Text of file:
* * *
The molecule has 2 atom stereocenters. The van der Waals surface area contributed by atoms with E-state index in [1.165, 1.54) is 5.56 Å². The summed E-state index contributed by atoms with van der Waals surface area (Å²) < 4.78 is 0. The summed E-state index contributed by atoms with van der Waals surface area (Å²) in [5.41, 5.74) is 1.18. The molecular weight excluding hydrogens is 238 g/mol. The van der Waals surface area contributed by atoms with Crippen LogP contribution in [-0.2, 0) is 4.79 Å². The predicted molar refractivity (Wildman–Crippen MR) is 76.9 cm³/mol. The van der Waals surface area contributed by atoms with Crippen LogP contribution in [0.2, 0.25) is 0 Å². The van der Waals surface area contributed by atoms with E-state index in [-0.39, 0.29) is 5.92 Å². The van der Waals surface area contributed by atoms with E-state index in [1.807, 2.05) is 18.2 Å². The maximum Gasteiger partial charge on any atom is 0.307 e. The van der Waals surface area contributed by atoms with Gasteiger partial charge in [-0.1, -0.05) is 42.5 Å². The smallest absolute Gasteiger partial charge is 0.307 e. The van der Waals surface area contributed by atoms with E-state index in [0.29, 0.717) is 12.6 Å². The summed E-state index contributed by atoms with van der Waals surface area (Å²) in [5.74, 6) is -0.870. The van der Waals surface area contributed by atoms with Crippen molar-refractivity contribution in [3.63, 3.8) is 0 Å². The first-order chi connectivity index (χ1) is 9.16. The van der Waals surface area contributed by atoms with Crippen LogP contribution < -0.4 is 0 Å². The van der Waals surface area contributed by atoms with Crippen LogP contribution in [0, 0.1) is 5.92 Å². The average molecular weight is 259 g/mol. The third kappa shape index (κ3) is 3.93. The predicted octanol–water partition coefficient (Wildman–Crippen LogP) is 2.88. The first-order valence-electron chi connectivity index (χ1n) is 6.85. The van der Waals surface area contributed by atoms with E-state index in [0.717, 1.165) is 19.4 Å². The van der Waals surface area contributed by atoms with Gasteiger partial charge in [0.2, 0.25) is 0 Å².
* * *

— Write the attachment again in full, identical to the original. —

The molecule has 2 atom stereocenters. The van der Waals surface area contributed by atoms with E-state index in [1.165, 1.54) is 5.56 Å². The summed E-state index contributed by atoms with van der Waals surface area (Å²) < 4.78 is 0. The summed E-state index contributed by atoms with van der Waals surface area (Å²) in [5.41, 5.74) is 1.18. The molecular weight excluding hydrogens is 238 g/mol. The van der Waals surface area contributed by atoms with Crippen LogP contribution in [-0.2, 0) is 4.79 Å². The predicted molar refractivity (Wildman–Crippen MR) is 76.9 cm³/mol. The van der Waals surface area contributed by atoms with Crippen LogP contribution in [0.2, 0.25) is 0 Å². The van der Waals surface area contributed by atoms with E-state index in [-0.39, 0.29) is 5.92 Å². The van der Waals surface area contributed by atoms with E-state index in [1.807, 2.05) is 18.2 Å². The maximum Gasteiger partial charge on any atom is 0.307 e. The van der Waals surface area contributed by atoms with Gasteiger partial charge in [-0.1, -0.05) is 42.5 Å². The smallest absolute Gasteiger partial charge is 0.307 e. The van der Waals surface area contributed by atoms with E-state index in [0.29, 0.717) is 12.6 Å². The summed E-state index contributed by atoms with van der Waals surface area (Å²) in [5.74, 6) is -0.870. The van der Waals surface area contributed by atoms with Crippen molar-refractivity contribution in [3.63, 3.8) is 0 Å². The first-order chi connectivity index (χ1) is 9.16. The van der Waals surface area contributed by atoms with Crippen LogP contribution < -0.4 is 0 Å². The van der Waals surface area contributed by atoms with Crippen LogP contribution in [0, 0.1) is 5.92 Å². The average molecular weight is 259 g/mol. The third kappa shape index (κ3) is 3.93. The predicted octanol–water partition coefficient (Wildman–Crippen LogP) is 2.88. The first-order valence-electron chi connectivity index (χ1n) is 6.85. The van der Waals surface area contributed by atoms with E-state index in [0.717, 1.165) is 19.4 Å². The van der Waals surface area contributed by atoms with Gasteiger partial charge in [0.2, 0.25) is 0 Å².